Reviewed by Harriet
Written in just two months while its author was a patient in a psychiatric clinic, Zelda Fitzgerald’s first and only novel found a publisher in 1932. Three thousand copies were printed, but fewer than half actually sold, and for more than thirty years the novel sank without trace. When it was republished by a university press in 1967, the text required more than 500 emendations, and was described by an editor as ‘one of the most sloppily edited novels produced by an American publisher’. Thankfully Handheld Press have just republished it so we can see how good it actually is.
Save Me the Waltz is strongly autobiographical, sharing most of its plot with the story of the life of its author. Like her central character Alabama Beggs, Zelda Fitzgerald was a Southern belle, the centre of the social world of flappers and boyfriends in which she thrived. Alabama falls in love with David, a handsome young soldier, just as Zelda did with Scott Fitzgerald, though in the novel David is a painter rather than a novelist. They have a baby girl, they move to France and live a highly charged life of alcohol and parties. Gradually their relationship founders: in the south of France Alabama falls in love with a young French airman, and later, in Paris, David starts an affair with an English actress. Frustrated by having too little to do, and feeling the lack of a creative outlet of her own, Alabama joins a ballet class, determined to become good enough to be a professional ballerina. She works immensely hard, neglecting home and family in favour of long hours spent in the ballet studio, but eventually ill health forces her to abandon her much desired career.
Anyone familiar with the lives of the Fitzgeralds, and with Scott’s novels, will easily recognise how thinly Zelda has concealed the facts. The only major change she made was in the outcome of Alabama’s ballet training. Like her heroine, Zelda was offered a job in the Naples Ballet, but – for reasons that have never been clear – she refused, while Alabama takes up the offer and spends many months in Naples parted from her husband and daughter. As for the illness that draws her career to a close, the fictional Alabama suffers from blood poisoning which forces her to stop dancing, while in Zelda’s case it was a diagnosis of schizophrenia, causing her to spend the rest of her short life in and out of various psychiatric clinics.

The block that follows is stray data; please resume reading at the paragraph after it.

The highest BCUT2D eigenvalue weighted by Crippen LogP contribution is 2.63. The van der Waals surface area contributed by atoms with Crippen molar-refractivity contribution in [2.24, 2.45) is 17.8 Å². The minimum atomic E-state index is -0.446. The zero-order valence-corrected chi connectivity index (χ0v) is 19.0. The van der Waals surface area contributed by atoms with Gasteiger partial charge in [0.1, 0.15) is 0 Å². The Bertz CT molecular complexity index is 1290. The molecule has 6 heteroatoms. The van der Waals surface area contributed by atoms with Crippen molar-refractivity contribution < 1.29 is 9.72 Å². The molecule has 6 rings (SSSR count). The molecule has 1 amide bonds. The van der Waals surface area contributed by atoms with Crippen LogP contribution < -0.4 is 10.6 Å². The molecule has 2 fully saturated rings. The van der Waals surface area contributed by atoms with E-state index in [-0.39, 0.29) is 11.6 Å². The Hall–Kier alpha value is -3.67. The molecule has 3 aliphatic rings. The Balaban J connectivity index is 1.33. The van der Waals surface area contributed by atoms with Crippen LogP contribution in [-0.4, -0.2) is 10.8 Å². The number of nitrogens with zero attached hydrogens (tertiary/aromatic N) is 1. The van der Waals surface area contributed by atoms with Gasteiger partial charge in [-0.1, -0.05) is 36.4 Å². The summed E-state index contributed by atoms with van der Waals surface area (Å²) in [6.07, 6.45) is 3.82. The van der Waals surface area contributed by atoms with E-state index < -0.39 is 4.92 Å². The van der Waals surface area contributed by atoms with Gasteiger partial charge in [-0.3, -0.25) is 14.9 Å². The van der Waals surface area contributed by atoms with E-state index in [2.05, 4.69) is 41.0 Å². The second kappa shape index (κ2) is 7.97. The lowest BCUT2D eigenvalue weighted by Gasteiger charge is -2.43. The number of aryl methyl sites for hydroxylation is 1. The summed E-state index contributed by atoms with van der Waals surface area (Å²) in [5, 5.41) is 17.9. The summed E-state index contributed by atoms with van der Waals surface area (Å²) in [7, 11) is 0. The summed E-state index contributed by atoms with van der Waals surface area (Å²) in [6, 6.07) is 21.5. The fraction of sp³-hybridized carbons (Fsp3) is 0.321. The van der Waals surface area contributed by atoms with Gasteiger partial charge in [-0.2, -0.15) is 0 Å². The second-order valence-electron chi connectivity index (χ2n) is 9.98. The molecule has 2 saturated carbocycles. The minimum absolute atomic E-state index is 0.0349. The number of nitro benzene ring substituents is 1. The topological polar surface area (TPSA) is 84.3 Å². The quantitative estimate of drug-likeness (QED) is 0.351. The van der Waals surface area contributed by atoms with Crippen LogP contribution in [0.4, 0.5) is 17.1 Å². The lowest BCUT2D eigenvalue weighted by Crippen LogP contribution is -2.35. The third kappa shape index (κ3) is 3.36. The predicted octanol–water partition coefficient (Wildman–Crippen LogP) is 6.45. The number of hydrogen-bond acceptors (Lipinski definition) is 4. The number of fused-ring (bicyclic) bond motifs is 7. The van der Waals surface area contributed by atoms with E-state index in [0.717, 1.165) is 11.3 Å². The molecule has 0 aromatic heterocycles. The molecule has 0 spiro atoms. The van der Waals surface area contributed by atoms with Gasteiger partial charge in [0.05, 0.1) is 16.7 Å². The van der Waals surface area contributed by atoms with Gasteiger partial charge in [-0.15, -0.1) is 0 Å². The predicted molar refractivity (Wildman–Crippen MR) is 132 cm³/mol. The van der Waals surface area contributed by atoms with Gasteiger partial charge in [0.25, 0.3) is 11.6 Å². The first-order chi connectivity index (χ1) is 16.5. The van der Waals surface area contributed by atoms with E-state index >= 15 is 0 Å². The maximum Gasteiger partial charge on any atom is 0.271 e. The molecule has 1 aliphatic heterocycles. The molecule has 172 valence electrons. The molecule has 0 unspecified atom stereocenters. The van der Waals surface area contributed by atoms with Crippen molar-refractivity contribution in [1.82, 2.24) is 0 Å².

All this may sound as if you are being presented with little more than a barely disguised autobiography, but this magnificent novel is so much more than that. And that’s not just because you’re getting Zelda’s side of what must be, certainly for admirers of Scott Fitzgerald, a well-known story. What makes this book really stand out is the quality of Zelda’s prose. Initially you may be a bit overwhelmed by the way her images and metaphors slide and tumble over and around each other, but once you get used to it this becomes a huge pleasure.
Thinking, she thinks romantically of her sister’s beau. Randolph’s hair is like nacre cornucopias pouring forth those globes of light that make his face. She thinks that she is like that inside, thinking in this nocturnal confusion of her emotions with her response to beauty. She thinks of Dixie with excited identity as being some adult part of herself divorced from her by transfiguring years, like a very sunburned arm which might not appear familiar if you had been unconscious of its alteration….Alabama never could place what woke her mornings, conscious of the absence of expression smothering her face like a wet bath mat.
The quality of the writing, never less than bright and immensely readable, serves as a reminder of the characteristics of the mind of its author, clever, perceptive and imaginative with a gift of expression which sets her apart. But it’s also a novel that reveals the difficulties faced by a talented woman who feels overshadowed by her successful husband and who sacrifices domesticity for the hard discipline of art. Alabama loves her daughter and longs for a happy marriage but deliberately separates herself from child and husband in order to pursue her quest for perfection in dance. The agonies she puts herself through and the long hours she spends in the studio are painful to read about, but they are a testament to her need to carve out a fulfilling life, and not one that is lived in the shadow of her husband’s fame and success.
Save Me the Waltz comes with a useful introduction by Erin E. Templeton, which provides biographical details of the Fitzgeralds’ lives and puts the publication of the novel in context, showing how conflicted Scott was about his wife’s work: it’s not too much to say that the novel became a focus of the deep bitterness that had developed between the couple. Before it was even published Scott had insisted on many amendments: accustomed to using Zelda’s diaries and the couple’s own life story as material for his novels, he was horrified to find that she was preempting him by using the material herself. Zelda did acquiesce but the quarrels continued after publication and it seems clear that all this acrimony, together with her declining mental state, contributed to her inability to write any further novels. It’s pleasing that this one is seeing the light of day, and deserves to be widely read on its own merits, which are many.
Harriet is one of the editors of Shiny New Books.
Zelda Fitzgerald, Save Me the Waltz (Handheld Press, 2019). 978-1999828042, 270pp., paperback original.